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Barak: No Difference Between Fatah and Hamas

Ex-PM Barak quoted as saying: 'Peace with the PA is 3-5 years away, the peace process is just "air,"and Fatah and Hamas are the same.'
By Hillel Fendel
First Publish: 8/10/2007, 2:27 PM

Labor Party Chairman and Prime Ministerial candidate Defense Minister Ehud Barak says peace with the PA is 3-5 years away, the peace process is just "air," and that Fatah and Hamas are the same.  He later denied the Fatah-Hamas comparison.

Ex-PM Barak is quoted in Israel's largest daily, Yediot Acharanot, in a series of statements pouring cold water on the peace process with the Palestinian Authority.  He sounded so right-wing that even a Knesset Member of Yisrael Beiteinu, the party headed by Avigdor Lieberman, congratulated Barak for his words.

Israel's largest daily reported that Barak said separation from the Palestinians in Judea and Samaria cannot be considered before a solution is found against Kassam rockets, "which is about 3-5 years away."  He was referring to a Kassam interception system that might neutralize the danger of Kassams from Judea and Samaria against the large chunk of Israeli population living on the coastal plain.  Such a system is in the works in the Rafael Armaments Manufacturing Company, where it is said that the system will be ready within 18 months.  Defense establishment sources say, however, that it will not be ready in the coming years.

"The Israelis have healthy intuition," Ehud Barak said, "and they can no longer be fed fantasies of an imminent agreement with the Palestinians... No agreement can be made with the current Palestinian leadership, and Olmert's meetings with [Fatah chief] Abu Mazen are just packaging and air, nothing more."

Barak was also reported to have said that Hamas is just a "bunch of murderers," and that there is no difference between Hamas and Fatah.

"We are interested in the peace process and the American summit [scheduled for November," Barak told his fellow party MKs, "but we are still realistic.  Our primary responsibility is to the citizens of Israel."  He also said that the checkpoints in Judea and Samaria would not be removed, despite Prime Minister Ehud Olmert's promises to Abu Mazen.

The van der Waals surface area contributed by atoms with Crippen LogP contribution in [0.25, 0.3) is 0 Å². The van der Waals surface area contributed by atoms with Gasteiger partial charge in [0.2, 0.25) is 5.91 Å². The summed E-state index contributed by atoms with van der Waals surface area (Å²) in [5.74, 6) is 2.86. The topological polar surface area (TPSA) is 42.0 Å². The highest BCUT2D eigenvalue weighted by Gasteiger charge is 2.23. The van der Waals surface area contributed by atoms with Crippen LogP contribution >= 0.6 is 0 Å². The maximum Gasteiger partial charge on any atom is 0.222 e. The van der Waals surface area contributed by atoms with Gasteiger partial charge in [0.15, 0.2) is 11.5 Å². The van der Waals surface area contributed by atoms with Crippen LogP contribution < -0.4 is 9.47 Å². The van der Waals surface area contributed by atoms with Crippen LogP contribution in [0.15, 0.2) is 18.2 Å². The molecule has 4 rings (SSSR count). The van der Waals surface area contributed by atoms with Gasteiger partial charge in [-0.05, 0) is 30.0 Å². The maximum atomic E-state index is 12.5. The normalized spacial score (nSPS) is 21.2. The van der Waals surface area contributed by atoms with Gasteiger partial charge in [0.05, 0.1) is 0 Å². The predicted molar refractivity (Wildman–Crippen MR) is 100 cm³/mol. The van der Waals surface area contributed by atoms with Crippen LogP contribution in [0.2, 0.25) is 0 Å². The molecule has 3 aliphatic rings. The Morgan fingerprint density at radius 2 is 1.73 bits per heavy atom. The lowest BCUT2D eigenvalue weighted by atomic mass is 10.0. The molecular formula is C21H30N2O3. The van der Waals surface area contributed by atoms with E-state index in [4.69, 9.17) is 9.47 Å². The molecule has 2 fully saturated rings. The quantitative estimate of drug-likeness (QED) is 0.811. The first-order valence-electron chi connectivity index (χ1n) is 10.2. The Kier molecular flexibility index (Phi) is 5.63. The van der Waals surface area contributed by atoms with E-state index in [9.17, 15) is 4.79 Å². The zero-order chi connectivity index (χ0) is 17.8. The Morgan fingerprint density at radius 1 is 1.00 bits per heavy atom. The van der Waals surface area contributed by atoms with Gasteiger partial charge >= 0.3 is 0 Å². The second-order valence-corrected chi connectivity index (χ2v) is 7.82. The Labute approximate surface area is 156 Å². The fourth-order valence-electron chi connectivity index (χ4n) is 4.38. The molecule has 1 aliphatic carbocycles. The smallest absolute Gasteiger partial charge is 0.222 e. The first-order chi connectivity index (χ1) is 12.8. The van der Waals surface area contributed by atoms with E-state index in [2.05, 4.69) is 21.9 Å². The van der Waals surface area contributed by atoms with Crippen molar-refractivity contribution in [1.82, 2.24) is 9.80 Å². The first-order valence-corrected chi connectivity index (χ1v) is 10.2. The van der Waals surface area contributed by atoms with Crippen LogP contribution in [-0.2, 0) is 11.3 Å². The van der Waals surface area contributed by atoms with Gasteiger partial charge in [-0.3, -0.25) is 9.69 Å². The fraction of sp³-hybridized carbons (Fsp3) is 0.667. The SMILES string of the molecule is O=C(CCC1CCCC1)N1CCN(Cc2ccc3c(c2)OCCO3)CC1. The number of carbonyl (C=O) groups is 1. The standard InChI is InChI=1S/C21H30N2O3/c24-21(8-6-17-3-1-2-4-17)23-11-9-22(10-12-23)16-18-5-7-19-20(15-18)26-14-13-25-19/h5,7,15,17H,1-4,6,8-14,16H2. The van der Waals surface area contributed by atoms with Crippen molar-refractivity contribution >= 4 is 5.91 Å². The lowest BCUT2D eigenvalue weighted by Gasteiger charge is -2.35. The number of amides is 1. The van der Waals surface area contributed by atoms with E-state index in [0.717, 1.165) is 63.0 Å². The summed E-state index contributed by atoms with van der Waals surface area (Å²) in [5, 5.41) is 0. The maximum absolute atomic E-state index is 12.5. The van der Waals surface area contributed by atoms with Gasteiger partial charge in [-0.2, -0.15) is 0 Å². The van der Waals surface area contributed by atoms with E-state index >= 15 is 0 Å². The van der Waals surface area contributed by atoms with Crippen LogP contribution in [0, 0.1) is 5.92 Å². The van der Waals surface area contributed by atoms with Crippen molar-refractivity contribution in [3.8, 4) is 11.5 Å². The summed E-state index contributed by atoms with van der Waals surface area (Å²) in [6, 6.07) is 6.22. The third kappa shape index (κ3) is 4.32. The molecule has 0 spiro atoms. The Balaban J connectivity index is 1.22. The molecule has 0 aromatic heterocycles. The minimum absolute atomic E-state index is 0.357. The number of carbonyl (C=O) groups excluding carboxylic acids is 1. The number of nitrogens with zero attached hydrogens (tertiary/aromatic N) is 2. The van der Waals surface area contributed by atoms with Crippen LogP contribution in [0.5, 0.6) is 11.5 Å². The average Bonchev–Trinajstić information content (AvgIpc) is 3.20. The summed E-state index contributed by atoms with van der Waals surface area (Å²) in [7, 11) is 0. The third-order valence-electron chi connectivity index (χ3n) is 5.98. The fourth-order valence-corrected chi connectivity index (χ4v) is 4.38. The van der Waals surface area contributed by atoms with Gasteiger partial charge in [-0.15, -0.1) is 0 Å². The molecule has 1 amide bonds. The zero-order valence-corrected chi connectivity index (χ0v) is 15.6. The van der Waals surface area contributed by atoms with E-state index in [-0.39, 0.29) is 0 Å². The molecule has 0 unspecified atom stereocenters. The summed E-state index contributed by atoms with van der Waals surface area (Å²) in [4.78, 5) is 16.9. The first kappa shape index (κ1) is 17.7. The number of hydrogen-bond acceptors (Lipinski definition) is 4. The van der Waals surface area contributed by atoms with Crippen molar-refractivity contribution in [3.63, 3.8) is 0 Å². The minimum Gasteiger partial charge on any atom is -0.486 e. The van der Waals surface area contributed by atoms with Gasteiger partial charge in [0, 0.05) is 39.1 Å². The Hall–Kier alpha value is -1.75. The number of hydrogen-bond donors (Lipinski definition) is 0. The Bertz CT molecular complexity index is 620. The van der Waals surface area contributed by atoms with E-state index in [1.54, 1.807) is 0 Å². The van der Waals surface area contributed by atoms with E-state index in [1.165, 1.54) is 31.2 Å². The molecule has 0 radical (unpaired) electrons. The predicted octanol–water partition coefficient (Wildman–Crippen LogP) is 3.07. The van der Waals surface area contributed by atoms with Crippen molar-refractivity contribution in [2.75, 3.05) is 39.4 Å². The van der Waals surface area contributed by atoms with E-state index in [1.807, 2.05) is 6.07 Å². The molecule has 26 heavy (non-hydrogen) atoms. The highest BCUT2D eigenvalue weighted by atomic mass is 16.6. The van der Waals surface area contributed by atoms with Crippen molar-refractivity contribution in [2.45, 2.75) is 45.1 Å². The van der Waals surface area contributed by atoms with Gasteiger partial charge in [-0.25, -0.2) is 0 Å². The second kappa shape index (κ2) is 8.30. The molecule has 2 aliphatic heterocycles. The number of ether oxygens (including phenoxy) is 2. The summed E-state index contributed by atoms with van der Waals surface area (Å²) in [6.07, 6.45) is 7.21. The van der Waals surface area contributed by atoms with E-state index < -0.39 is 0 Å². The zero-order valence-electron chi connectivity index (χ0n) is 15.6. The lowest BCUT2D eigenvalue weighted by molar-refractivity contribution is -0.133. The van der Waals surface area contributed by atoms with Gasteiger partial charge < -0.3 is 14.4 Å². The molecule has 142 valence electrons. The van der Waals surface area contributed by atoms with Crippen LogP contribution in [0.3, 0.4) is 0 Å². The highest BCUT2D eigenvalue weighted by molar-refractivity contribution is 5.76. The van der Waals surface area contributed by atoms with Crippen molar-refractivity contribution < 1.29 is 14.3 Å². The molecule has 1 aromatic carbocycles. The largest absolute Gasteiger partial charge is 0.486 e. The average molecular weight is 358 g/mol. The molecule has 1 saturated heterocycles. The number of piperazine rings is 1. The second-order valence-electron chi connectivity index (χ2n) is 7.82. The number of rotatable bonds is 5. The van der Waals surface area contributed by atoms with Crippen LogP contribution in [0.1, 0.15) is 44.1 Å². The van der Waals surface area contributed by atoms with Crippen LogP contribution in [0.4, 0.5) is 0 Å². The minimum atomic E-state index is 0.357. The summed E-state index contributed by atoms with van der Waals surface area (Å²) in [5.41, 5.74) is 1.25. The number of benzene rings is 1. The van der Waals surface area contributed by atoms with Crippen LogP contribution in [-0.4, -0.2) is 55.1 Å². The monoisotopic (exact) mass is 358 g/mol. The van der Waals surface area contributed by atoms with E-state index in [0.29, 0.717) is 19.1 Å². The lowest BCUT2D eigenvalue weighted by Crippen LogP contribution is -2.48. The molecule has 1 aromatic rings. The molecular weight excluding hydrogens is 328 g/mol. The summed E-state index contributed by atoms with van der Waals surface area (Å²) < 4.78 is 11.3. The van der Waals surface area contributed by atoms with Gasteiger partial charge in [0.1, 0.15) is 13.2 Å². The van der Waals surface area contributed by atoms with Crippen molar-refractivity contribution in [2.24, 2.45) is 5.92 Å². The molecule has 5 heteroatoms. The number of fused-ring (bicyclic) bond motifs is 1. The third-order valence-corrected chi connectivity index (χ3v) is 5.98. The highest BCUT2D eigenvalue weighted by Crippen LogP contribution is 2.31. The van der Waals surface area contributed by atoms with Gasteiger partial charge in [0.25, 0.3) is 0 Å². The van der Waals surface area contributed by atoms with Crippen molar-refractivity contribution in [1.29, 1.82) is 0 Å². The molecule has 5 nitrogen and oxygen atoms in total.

His words caused a political storm, as expected.  MK David Rotem (Yisrael Beiteinu) said he was happy to see that Barak had adopted his party's views.  On the extreme left, MK Dov Hanin of the mixed Arab-Jewish Hadash party said that Barak will bring Israel only "blood and tears."

Barak later backtracked somewhat, denying he had compared Hamas and Fatah.  He also said his views on the peace process "had not changed for years," and that Abu Mazen and the new PA prime minister Salam Fayyad must be "strengthened."

Speaking later with Arutz-7, MK Rotem added, "The public can now understand why it was good that we joined the government, because little by little we are succeeding in convincing the other ministers of our positions.  During this past week, the Prime Minister and the President have taken harder-line views, including the plan we have long promoted of exchange of territories...  Our position is that areas such as Um el-Fahm and much of Wadi Ara [the area known as the Triangle, along the highway between Hadera-Caesaria and Afula-Tiberias - ed.] should be given to the Palestinian Authority, in exchange for Jewish-populated areas in Judea and Samaria."

Barak was elected to the post of Labor Party Chairman on June 12, coming from behind in the polls to defeat the incumbent Amir Peretz and three other candidates.  Barak had previously been elected to this position In June 1997, two years before he went on to defeat Binyamin Netanyahu and become Prime Minister of Israel.  Just two years later, he lost the next national election to Ariel Sharon.  Barak then left politics and entered the world of business, from which he returned several months ago.